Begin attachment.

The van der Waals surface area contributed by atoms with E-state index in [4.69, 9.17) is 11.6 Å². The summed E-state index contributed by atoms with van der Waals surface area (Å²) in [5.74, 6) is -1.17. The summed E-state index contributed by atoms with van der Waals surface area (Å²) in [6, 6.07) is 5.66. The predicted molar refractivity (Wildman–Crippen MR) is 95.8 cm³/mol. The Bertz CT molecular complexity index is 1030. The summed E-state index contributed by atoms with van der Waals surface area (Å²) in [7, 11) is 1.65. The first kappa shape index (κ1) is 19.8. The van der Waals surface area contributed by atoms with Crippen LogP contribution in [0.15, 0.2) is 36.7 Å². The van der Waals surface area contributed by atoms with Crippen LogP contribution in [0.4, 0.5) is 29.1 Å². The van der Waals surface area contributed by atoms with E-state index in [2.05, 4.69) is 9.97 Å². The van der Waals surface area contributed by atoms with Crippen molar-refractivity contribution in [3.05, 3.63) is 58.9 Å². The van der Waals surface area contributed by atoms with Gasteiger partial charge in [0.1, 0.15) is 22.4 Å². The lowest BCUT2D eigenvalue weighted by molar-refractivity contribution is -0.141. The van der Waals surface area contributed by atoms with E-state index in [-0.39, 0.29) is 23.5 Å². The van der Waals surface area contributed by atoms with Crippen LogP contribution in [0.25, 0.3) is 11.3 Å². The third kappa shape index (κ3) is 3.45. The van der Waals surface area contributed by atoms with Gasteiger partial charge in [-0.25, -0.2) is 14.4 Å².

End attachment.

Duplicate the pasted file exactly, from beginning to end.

The van der Waals surface area contributed by atoms with E-state index in [4.69, 9.17) is 11.6 Å². The summed E-state index contributed by atoms with van der Waals surface area (Å²) in [5.74, 6) is -1.17. The summed E-state index contributed by atoms with van der Waals surface area (Å²) in [6, 6.07) is 5.66. The predicted molar refractivity (Wildman–Crippen MR) is 95.8 cm³/mol. The Bertz CT molecular complexity index is 1030. The summed E-state index contributed by atoms with van der Waals surface area (Å²) in [7, 11) is 1.65. The first kappa shape index (κ1) is 19.8. The van der Waals surface area contributed by atoms with Crippen LogP contribution in [0.15, 0.2) is 36.7 Å². The van der Waals surface area contributed by atoms with Crippen LogP contribution in [0.4, 0.5) is 29.1 Å². The van der Waals surface area contributed by atoms with E-state index in [2.05, 4.69) is 9.97 Å². The van der Waals surface area contributed by atoms with Crippen molar-refractivity contribution in [3.05, 3.63) is 58.9 Å². The van der Waals surface area contributed by atoms with Gasteiger partial charge in [0.1, 0.15) is 22.4 Å². The lowest BCUT2D eigenvalue weighted by molar-refractivity contribution is -0.141. The van der Waals surface area contributed by atoms with E-state index in [-0.39, 0.29) is 23.5 Å². The van der Waals surface area contributed by atoms with Crippen LogP contribution in [0.25, 0.3) is 11.3 Å². The third kappa shape index (κ3) is 3.45. The van der Waals surface area contributed by atoms with Gasteiger partial charge in [-0.25, -0.2) is 14.4 Å².